JPA Entity Object Life Cycle - New,Managed,Removed and Detached

In this article, we will discuss the life cycle of JPA entity objects. Note that during the persistence process an object goes through lifecycle changes.
The life cycle of entity objects consists of four states: New, Managed, Removed and Detached.
In the previous article, we have seen EntityManager Interface - an interface which provides API necessary for managing the lifecycle of an entity. Using methods of EntityManager, the application handles the relational database records as Java objects.
You may be interested to read JPA core interface articles:
The below diagram illustrates the life cycle of JPA entity objects consists of four states: New, Managed, Removed and Detached.

New

When an entity object is initially created its state is New. In this state, the object is not yet associated with an EntityManager and has no representation in the database.
Example: In below example, the Employee instance is constructed as an ordinary Java object and its initial state is New. Note that Employee instance not yet associated with an EntityManager.
Employee employee = new Employee("ramesh", "Fadatare", "pune");

Managed

The managed state is maintained by below three methods:
1. EntityManager.persist(Entity object);
2. EntityManager.find(Long id);
3. Update Operation

1. EntityManager.persist() method
An entity object becomes Managed when it is persisted to the database via an EntityManager’s persist method, which must be invoked within an active transaction. On transaction commit, the owning EntityManager stores the new entity object to the database.
Example: The following code stores an instance of the Employee entity class in the database:
  Employee employee = new Employee("ramesh", "Fadatare", "pune");
  em.getTransaction().begin();
  em.persist(employee);
  em.getTransaction().commit();
The Employee instance is constructed as an ordinary Java object and its initial state is New. An explicit call to persist associates the object with an owner EntityManager em and changes its state to Managed
Note that the new entity object is stored in the database when the transaction is committed.
2. EntityManager.find() method
Entity objects retrieved from the database by an EntityManager are also in the Managed state.
Example: the following code fragment demonstrates retrieval of an Employee object whose primary key is 1:
  Employee employee = em.find(Employee.class, 1);
3. Update Operation
If a managed entity object is modified within an active transaction the change is detected by the owning EntityManager and the update is propagated to the database on transaction commit
Once an entity object is retrieved from the database (no matter which way) it can simply be modified in memory from inside an active transaction:
  Employee employee = em.find(Employee.class, 1);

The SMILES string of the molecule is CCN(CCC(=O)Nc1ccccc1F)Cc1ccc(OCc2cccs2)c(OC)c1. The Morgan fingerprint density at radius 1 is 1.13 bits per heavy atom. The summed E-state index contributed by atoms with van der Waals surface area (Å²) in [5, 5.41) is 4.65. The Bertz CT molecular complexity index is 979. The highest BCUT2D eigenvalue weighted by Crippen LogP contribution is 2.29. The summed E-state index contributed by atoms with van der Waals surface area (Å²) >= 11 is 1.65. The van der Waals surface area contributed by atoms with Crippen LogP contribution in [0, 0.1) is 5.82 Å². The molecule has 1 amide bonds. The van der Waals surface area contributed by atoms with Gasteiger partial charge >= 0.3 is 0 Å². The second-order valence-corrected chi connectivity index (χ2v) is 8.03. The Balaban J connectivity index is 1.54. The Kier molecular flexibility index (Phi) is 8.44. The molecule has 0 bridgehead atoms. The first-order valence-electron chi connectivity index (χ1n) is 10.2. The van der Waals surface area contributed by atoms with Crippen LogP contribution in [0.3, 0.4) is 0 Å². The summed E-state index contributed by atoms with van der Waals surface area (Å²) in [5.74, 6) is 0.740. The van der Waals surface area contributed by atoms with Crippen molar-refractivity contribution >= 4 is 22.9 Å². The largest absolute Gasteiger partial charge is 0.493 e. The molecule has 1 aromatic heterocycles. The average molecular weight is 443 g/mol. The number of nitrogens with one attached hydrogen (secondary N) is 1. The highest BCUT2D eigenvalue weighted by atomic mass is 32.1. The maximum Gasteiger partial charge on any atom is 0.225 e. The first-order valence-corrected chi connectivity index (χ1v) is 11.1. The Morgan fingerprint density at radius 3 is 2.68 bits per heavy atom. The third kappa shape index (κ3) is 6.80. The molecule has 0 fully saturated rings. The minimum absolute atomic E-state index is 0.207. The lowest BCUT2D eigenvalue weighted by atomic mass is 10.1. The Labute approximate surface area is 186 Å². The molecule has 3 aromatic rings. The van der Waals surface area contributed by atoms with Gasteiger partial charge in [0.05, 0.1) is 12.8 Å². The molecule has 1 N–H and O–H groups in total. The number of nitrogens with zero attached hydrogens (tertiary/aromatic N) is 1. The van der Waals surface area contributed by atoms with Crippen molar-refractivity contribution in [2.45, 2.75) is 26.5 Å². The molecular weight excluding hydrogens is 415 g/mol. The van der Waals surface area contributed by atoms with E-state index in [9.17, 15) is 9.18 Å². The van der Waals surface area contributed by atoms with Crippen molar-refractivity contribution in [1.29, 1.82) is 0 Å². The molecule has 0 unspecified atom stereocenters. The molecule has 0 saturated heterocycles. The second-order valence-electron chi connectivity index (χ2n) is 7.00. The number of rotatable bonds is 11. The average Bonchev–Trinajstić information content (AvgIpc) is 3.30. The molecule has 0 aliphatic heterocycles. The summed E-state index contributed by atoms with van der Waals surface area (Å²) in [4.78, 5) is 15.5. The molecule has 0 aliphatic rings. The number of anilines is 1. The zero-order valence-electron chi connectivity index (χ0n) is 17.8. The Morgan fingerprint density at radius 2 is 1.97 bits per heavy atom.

em.getTransaction().begin();
  employee.setNickname("Ram");
  em.getTransaction().commit();
The entity object is physically updated in the database when the transaction is committed. If the transaction is rolled back and not committed the update is discarded.

Removed

A managed entity object can also be retrieved from the database and marked for deletion, by using the EntityManager’s remove method within an active transaction. The entity object changes its state from Managed to Removed and is physically deleted from the database during commit.
Example: In order to delete an object from the database it has to first be retrieved (no matter which way) and then in an active transaction, it can be deleted using the remove method:
  Employee employee = em.find(Employee.class, 1);

  em.getTransaction().begin();
  em.remove(employee);
  em.getTransaction().commit();
Note: The entity object is physically deleted from the database when the transaction is committed. Embedded objects that are contained in the entity object are also deleted. If the transaction is rolled back and not committed the object is not deleted.

Detached

The last state, Detached, represents entity objects that have been disconnected from the EntityManager. For instance, all the managed objects of an EntityManager become detached when the EntityManager is closed. Working with detached objects, including merging them back to an EntityManager.
Example: The JPA 2 provides a detach() method to detach an entity object:
  em.detach(employee);

Conclusion

We have discussed the life cycle of JPA entity objects. The EntityManager provides methods like persist(), find(), remove(),close(),clear() etc to manage JPA entity life cycle. Read complete JPA specification at JPA Tutorial - Java Persistence API.

Comments

  1. nice one ...
    pls visit my site @https://java4teachus.blogspot.com

    ReplyDelete

Post a Comment